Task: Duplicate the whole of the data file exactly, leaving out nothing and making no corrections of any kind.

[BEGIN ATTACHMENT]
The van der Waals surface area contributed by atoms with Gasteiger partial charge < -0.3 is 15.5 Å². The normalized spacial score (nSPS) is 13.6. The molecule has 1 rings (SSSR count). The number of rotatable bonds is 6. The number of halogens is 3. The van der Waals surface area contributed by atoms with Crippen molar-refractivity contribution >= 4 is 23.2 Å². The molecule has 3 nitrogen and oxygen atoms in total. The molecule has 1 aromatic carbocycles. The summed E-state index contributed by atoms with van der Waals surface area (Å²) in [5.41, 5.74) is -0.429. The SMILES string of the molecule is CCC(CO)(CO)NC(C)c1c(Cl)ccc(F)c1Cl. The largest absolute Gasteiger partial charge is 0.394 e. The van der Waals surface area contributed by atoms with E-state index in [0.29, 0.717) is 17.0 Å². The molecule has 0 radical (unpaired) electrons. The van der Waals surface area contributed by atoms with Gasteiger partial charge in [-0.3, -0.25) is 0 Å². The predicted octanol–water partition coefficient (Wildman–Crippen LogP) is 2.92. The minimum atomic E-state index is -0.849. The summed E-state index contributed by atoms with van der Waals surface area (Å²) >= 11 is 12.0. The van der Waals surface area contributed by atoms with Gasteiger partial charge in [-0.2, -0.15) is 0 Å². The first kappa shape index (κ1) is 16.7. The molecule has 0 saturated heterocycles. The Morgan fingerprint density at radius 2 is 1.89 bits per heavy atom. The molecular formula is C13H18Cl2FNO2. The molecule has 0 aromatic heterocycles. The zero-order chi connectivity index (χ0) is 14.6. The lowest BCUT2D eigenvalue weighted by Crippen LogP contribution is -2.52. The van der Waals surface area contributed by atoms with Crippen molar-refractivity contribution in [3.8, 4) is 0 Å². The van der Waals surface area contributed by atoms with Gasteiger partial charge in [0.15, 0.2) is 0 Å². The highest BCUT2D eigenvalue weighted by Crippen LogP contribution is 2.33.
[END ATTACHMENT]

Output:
The van der Waals surface area contributed by atoms with Gasteiger partial charge < -0.3 is 15.5 Å². The normalized spacial score (nSPS) is 13.6. The molecule has 1 rings (SSSR count). The number of rotatable bonds is 6. The number of halogens is 3. The van der Waals surface area contributed by atoms with Crippen molar-refractivity contribution >= 4 is 23.2 Å². The molecule has 3 nitrogen and oxygen atoms in total. The molecule has 1 aromatic carbocycles. The summed E-state index contributed by atoms with van der Waals surface area (Å²) in [5.41, 5.74) is -0.429. The SMILES string of the molecule is CCC(CO)(CO)NC(C)c1c(Cl)ccc(F)c1Cl. The largest absolute Gasteiger partial charge is 0.394 e. The van der Waals surface area contributed by atoms with E-state index in [0.29, 0.717) is 17.0 Å². The molecule has 0 radical (unpaired) electrons. The van der Waals surface area contributed by atoms with Gasteiger partial charge in [-0.3, -0.25) is 0 Å². The predicted octanol–water partition coefficient (Wildman–Crippen LogP) is 2.92. The minimum atomic E-state index is -0.849. The summed E-state index contributed by atoms with van der Waals surface area (Å²) >= 11 is 12.0. The van der Waals surface area contributed by atoms with Gasteiger partial charge in [-0.2, -0.15) is 0 Å². The first kappa shape index (κ1) is 16.7. The molecule has 0 saturated heterocycles. The Morgan fingerprint density at radius 2 is 1.89 bits per heavy atom. The molecular formula is C13H18Cl2FNO2. The molecule has 0 aromatic heterocycles. The zero-order chi connectivity index (χ0) is 14.6. The lowest BCUT2D eigenvalue weighted by Crippen LogP contribution is -2.52. The van der Waals surface area contributed by atoms with Crippen molar-refractivity contribution in [3.8, 4) is 0 Å². The van der Waals surface area contributed by atoms with Gasteiger partial charge in [0.15, 0.2) is 0 Å². The highest BCUT2D eigenvalue weighted by Crippen LogP contribution is 2.33.